A force-dependent switch reverses type IV pilus retraction

Berenike Maier, Michael Koomey, Michael P. Sheetz

Research output: Contribution to journalArticlepeer-review

85 Scopus citations

Abstract

Type IV pilus dynamics is important for virulence, motility, and DNA transfer in a wide variety of prokaryotes. The type IV pilus system constitutes a very robust and powerful molecular machine that transports pilus polymers as well as DNA through the bacterial cell envelope. In Neisseria gonorrhoeae, pilus retraction is a highly irreversible process that depends on PilT, an AAA ATPase family member. However, when levels of PilT are reduced, the application of high external forces (F = 110 ± 10 pN) induces processive pilus elongation. At forces of >50 pN, single pili elongate at a rate of v = 350 ± 50 nm/s. For forces of <50 pN, elongation velocity depends strongly on force and relaxation causes immediate retraction. Both pilus retraction and force-induced elongation can be modeled by chemical kinetics with same step length for the rate-limiting translocation step. The model implies that a force-dependent molecular switch can induce pilus elongation by reversing the retraction mechanism.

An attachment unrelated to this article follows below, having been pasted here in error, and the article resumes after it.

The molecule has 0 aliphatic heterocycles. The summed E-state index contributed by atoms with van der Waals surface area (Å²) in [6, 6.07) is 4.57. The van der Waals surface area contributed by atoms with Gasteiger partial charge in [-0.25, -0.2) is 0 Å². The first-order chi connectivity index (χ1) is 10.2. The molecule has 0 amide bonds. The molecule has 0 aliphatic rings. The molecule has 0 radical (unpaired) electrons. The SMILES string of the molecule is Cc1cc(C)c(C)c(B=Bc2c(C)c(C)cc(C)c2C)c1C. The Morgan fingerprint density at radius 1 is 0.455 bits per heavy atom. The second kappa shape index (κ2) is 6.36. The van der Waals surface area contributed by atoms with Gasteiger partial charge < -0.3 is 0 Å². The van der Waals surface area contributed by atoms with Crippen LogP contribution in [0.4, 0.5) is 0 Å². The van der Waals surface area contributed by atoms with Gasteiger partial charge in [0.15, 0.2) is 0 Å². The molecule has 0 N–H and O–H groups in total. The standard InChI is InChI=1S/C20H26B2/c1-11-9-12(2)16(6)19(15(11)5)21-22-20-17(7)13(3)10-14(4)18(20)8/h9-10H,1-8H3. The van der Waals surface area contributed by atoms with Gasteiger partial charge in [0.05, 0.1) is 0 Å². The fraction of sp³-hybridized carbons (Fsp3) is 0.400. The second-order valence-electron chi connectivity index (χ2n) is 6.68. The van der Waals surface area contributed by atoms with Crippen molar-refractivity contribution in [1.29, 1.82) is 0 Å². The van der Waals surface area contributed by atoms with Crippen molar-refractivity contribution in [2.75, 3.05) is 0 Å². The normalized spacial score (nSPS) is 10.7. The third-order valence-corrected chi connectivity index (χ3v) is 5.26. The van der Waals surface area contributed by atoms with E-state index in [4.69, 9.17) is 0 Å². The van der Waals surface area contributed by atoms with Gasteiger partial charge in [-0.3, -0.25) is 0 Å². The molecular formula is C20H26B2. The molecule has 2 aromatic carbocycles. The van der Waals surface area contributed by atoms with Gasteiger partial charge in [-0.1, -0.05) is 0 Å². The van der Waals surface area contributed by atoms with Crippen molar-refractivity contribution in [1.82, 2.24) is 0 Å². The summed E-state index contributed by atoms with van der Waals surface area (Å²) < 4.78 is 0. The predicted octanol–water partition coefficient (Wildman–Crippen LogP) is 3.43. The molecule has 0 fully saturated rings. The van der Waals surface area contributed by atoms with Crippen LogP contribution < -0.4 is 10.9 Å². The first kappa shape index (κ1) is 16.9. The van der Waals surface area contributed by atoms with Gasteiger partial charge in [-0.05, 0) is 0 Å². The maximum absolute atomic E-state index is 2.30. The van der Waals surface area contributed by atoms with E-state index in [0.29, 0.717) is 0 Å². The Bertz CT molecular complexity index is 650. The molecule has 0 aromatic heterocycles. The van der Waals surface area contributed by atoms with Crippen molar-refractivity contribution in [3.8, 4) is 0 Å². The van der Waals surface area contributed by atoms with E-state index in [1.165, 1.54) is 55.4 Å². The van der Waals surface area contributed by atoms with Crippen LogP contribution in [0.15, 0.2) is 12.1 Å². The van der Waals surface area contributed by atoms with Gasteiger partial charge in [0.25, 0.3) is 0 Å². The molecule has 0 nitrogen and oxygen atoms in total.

Original languageEnglish (US)
Pages (from-to)10961-10966
Number of pages6
JournalProceedings of the National Academy of Sciences of the United States of America
Volume101
Issue number30
DOIs
StatePublished - Jul 27 2004

ASJC Scopus subject areas

  • General

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